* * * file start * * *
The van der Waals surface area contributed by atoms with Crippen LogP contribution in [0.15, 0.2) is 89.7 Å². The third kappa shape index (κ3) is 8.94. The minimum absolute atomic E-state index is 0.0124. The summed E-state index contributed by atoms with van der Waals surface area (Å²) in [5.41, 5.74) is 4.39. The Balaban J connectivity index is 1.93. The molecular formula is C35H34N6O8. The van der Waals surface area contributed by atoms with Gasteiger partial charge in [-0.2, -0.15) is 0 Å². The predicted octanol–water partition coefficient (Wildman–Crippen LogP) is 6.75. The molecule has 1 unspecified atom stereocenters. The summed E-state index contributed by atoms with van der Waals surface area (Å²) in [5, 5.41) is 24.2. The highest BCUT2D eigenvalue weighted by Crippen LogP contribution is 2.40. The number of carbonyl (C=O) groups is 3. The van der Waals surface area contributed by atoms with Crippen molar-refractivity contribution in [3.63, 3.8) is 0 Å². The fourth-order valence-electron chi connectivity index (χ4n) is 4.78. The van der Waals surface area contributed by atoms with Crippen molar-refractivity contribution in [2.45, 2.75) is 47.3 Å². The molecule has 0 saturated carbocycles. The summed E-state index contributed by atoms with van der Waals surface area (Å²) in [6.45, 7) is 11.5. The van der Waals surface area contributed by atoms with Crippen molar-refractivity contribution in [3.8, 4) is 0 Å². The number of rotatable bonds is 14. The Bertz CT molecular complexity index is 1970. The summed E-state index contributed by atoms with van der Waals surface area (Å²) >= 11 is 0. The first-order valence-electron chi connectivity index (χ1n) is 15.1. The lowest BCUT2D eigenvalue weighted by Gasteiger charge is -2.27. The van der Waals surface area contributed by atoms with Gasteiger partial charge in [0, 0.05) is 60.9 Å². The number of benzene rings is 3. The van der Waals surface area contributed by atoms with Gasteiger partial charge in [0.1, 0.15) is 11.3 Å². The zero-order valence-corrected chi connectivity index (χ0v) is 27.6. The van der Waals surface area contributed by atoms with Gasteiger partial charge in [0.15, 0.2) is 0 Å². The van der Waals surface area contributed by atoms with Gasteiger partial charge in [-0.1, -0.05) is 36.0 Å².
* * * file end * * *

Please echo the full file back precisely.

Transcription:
The van der Waals surface area contributed by atoms with Crippen LogP contribution in [0.15, 0.2) is 89.7 Å². The third kappa shape index (κ3) is 8.94. The minimum absolute atomic E-state index is 0.0124. The summed E-state index contributed by atoms with van der Waals surface area (Å²) in [5.41, 5.74) is 4.39. The Balaban J connectivity index is 1.93. The molecular formula is C35H34N6O8. The van der Waals surface area contributed by atoms with Gasteiger partial charge in [-0.2, -0.15) is 0 Å². The predicted octanol–water partition coefficient (Wildman–Crippen LogP) is 6.75. The molecule has 1 unspecified atom stereocenters. The summed E-state index contributed by atoms with van der Waals surface area (Å²) in [5, 5.41) is 24.2. The highest BCUT2D eigenvalue weighted by Crippen LogP contribution is 2.40. The number of carbonyl (C=O) groups is 3. The van der Waals surface area contributed by atoms with Crippen molar-refractivity contribution in [3.63, 3.8) is 0 Å². The fourth-order valence-electron chi connectivity index (χ4n) is 4.78. The van der Waals surface area contributed by atoms with Crippen molar-refractivity contribution in [2.45, 2.75) is 47.3 Å². The molecule has 0 saturated carbocycles. The summed E-state index contributed by atoms with van der Waals surface area (Å²) in [6.45, 7) is 11.5. The van der Waals surface area contributed by atoms with Crippen molar-refractivity contribution in [3.8, 4) is 0 Å². The number of rotatable bonds is 14. The Bertz CT molecular complexity index is 1970. The summed E-state index contributed by atoms with van der Waals surface area (Å²) >= 11 is 0. The first-order valence-electron chi connectivity index (χ1n) is 15.1. The lowest BCUT2D eigenvalue weighted by Gasteiger charge is -2.27. The van der Waals surface area contributed by atoms with Gasteiger partial charge in [0, 0.05) is 60.9 Å². The number of benzene rings is 3. The van der Waals surface area contributed by atoms with Gasteiger partial charge in [0.1, 0.15) is 11.3 Å². The zero-order valence-corrected chi connectivity index (χ0v) is 27.6. The van der Waals surface area contributed by atoms with Gasteiger partial charge in [0.15, 0.2) is 0 Å². The van der Waals surface area contributed by atoms with Gasteiger partial charge in [-0.1, -0.05) is 36.0 Å².